Eating on the Cheap

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October 31st 2010
Published: October 31st 2010
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living the good life
200 dollars a month, less than 7 dollars a day, for food. This is how much Pacific Lutheran University supplies us with. As the RMB rises in value, this amounts to less and less. However, my friends and I have made a game out of making money off of our food stipends.

So, we treat ourselves to one expensive meal a week, usually Western food. We have done Subway, Peter's Tex Mex, Pizza Hut... None of it seems very glamorous by American standards, but it seems like a treat to have cheese, and greasy fries, burgers, cookies... that sort of thing.

The rest of the week, we spend very little. I have a meal card now, so I can eat in the dining hall. They have all kinds of food: noodles and rice, eggs, veggies, meats, and baozi. Some of it isn't very good. But some of it is delicious. The noodles that taste like American Chinese lomein, for instance. And the fried eggs for less than a yuan each.

Noodle bowls are always a good choice.

We each received a 200 yuan gift card to Anderson's bakery, which is good for breakfast items.

When we
The ground porkThe ground porkThe ground pork

for our spaghetti sauce.
go to Chunxi Lu, sometimes we have donuts for lunch or dinner. Not the healthiest, but they have some interesting flavors. I haven't tried spicy dried pork yet, but I did enjoy the green tea cream one.

It is easy to find small restaurants with simple dishes like egg and tomato, mapo doufu, fried rice, etc. If we split three or four dishes the cost is usually between 10 and 20 yuan, and it generally comes with tea and/or white rice.

We have even managed to cook up quite a few good meals in the "kitchen," which consists of free standing gas burners and a few woks, pots, and a spatula. We've done a lot of scrambled eggs. Our tomato and egg didn't turn out so well, but we don't use MSG, so that is probably why. We made a veggie stir fry with lotus root, broccoli, and carrots, and mixed leftover noodles from the dining hall in with it. Our fried rice was really good. And so was the spaghetti with homemade sauce. Next I want to try something with tofu skin, and some of the Sichuan spices. We haven't used them all that much yet.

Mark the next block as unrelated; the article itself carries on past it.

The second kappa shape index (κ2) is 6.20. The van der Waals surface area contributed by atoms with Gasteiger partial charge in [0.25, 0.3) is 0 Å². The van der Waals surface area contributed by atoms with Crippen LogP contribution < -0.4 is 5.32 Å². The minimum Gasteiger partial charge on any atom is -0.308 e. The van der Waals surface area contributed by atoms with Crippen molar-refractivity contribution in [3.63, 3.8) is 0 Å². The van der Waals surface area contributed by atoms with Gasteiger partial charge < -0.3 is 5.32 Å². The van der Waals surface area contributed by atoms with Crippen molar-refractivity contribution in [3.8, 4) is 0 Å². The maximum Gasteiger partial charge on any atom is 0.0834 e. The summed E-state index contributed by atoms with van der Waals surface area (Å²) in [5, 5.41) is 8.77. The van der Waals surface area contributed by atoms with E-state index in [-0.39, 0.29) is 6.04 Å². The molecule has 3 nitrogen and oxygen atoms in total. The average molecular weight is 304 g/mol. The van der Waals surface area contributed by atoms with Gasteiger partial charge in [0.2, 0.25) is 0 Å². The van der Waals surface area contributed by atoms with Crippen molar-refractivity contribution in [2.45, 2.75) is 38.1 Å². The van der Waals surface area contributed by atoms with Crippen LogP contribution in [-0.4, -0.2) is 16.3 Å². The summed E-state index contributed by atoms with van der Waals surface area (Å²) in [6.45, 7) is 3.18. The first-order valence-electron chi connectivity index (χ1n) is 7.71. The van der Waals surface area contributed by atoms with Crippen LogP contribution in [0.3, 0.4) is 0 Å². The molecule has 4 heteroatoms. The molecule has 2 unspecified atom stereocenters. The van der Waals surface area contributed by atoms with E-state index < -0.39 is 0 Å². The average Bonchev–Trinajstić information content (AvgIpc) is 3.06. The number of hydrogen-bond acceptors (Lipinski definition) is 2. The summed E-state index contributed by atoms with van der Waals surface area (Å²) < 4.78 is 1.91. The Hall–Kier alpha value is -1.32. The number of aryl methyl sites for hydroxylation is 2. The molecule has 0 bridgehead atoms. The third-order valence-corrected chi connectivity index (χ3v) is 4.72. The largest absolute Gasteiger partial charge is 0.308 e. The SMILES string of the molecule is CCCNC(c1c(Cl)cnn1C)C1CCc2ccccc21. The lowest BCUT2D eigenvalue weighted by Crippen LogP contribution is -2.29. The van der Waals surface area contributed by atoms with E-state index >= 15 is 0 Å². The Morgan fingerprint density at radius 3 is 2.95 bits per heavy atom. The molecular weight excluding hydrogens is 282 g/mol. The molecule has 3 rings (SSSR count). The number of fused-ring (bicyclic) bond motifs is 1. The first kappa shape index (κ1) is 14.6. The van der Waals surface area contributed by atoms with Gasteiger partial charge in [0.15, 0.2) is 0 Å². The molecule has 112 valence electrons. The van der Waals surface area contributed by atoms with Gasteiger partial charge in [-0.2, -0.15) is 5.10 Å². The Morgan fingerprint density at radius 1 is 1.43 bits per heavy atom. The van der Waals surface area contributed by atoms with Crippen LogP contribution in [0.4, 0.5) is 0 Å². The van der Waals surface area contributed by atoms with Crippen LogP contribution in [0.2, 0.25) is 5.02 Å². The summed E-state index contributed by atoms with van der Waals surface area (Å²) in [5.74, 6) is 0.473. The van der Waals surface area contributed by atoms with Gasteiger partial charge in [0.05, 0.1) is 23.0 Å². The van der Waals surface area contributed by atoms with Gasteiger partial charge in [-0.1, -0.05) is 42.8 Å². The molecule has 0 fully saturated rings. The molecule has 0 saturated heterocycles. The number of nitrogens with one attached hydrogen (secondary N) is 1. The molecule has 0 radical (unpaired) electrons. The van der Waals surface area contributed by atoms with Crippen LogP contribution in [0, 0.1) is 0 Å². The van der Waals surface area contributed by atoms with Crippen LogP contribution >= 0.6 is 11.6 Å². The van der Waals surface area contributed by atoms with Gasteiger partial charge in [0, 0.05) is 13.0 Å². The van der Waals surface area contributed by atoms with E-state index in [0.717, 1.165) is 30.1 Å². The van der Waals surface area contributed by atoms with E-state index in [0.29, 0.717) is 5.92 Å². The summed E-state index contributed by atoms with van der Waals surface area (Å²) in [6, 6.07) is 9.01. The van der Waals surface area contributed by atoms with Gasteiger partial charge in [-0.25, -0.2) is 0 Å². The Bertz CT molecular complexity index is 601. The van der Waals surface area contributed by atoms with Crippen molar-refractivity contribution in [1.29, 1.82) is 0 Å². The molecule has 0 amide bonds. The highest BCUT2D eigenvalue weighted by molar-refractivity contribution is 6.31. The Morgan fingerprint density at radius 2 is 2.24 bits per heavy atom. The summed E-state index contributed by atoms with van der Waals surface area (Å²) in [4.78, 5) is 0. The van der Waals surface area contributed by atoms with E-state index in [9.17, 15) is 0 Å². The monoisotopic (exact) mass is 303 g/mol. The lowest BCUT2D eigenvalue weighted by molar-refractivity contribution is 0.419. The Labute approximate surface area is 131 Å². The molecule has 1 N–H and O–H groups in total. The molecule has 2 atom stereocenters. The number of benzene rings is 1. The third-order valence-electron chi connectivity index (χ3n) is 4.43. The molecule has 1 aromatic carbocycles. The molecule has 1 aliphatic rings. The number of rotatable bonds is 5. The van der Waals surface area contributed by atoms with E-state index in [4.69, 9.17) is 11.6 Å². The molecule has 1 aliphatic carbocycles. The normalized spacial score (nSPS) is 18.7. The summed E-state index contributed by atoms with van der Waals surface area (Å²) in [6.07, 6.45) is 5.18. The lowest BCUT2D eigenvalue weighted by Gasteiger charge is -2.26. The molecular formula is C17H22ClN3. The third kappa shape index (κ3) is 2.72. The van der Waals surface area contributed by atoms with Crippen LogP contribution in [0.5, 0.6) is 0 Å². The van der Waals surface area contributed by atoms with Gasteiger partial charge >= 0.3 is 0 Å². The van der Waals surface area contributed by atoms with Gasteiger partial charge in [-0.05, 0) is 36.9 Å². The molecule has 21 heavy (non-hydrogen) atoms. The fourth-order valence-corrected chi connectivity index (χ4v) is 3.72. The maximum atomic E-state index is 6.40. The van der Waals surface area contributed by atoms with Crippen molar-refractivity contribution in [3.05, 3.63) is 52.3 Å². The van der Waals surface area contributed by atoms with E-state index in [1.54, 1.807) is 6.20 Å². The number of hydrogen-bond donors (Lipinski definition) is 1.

And the money saved funds taxis, shopping excursions, and trips to the tailor. So worth it.

Additional photos below
Photos: 20, Displayed: 20


fried egg and tomato on the rightfried egg and tomato on the right
fried egg and tomato on the right

chaomian and veggie stir fry on the left

our first meal in the dining hall

(still a little red after Tibet)
Clare, Audrey, and ScottClare, Audrey, and Scott
Clare, Audrey, and Scott

making fried rice
fried ricefried rice
fried rice

would have been better if we remembered to crack one of the eggs in the rice
another shot of the dining hallanother shot of the dining hall
another shot of the dining hall

There are lots of pictures of really good food above the windows so we can be disappointed by what we get.
green tea and apple milkgreen tea and apple milk
green tea and apple milk

although I have moved onto instant milk tea recently

31st October 2010

Someone was telling me today about the spice of Chengdu. They said it's a really "hot" spice made from red flowers? Do you know what it is? Could you get some and bring it back with you?
1st November 2010

I don't know exactly which one that is, but I could try to find it.
2nd November 2010

The most important Ingredients in SiChuan cuisine is 花椒 (Sichuan pepper), you can't cook Sichuan food without it.
3rd November 2010

Thank you!
Now I know what to look for.

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